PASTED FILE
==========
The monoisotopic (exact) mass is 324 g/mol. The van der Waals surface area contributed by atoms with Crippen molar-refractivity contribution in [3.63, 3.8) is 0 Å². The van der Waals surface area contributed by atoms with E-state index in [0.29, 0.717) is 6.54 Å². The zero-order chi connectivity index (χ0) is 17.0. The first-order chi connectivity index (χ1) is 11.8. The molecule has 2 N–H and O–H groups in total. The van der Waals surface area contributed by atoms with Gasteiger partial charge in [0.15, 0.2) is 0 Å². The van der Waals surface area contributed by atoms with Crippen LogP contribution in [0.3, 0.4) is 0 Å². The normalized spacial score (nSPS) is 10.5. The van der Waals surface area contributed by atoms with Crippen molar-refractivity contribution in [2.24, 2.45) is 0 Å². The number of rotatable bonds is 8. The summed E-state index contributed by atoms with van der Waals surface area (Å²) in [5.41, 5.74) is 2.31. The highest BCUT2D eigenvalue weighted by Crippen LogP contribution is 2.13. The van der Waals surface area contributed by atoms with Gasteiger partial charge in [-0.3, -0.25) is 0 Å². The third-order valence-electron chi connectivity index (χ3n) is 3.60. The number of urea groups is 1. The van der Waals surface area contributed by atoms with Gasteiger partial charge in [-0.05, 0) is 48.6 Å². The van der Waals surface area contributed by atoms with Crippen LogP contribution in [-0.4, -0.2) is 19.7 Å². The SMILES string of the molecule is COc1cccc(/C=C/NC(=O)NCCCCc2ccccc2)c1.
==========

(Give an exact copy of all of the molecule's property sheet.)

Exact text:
The monoisotopic (exact) mass is 324 g/mol. The van der Waals surface area contributed by atoms with Crippen molar-refractivity contribution in [3.63, 3.8) is 0 Å². The van der Waals surface area contributed by atoms with E-state index in [0.29, 0.717) is 6.54 Å². The zero-order chi connectivity index (χ0) is 17.0. The first-order chi connectivity index (χ1) is 11.8. The molecule has 2 N–H and O–H groups in total. The van der Waals surface area contributed by atoms with Gasteiger partial charge in [0.15, 0.2) is 0 Å². The van der Waals surface area contributed by atoms with Crippen LogP contribution in [0.3, 0.4) is 0 Å². The normalized spacial score (nSPS) is 10.5. The van der Waals surface area contributed by atoms with Crippen molar-refractivity contribution in [2.24, 2.45) is 0 Å². The number of rotatable bonds is 8. The summed E-state index contributed by atoms with van der Waals surface area (Å²) in [5.41, 5.74) is 2.31. The highest BCUT2D eigenvalue weighted by Crippen LogP contribution is 2.13. The van der Waals surface area contributed by atoms with Gasteiger partial charge in [-0.3, -0.25) is 0 Å². The third-order valence-electron chi connectivity index (χ3n) is 3.60. The number of urea groups is 1. The van der Waals surface area contributed by atoms with Gasteiger partial charge in [-0.05, 0) is 48.6 Å². The van der Waals surface area contributed by atoms with Crippen LogP contribution in [-0.4, -0.2) is 19.7 Å². The SMILES string of the molecule is COc1cccc(/C=C/NC(=O)NCCCCc2ccccc2)c1.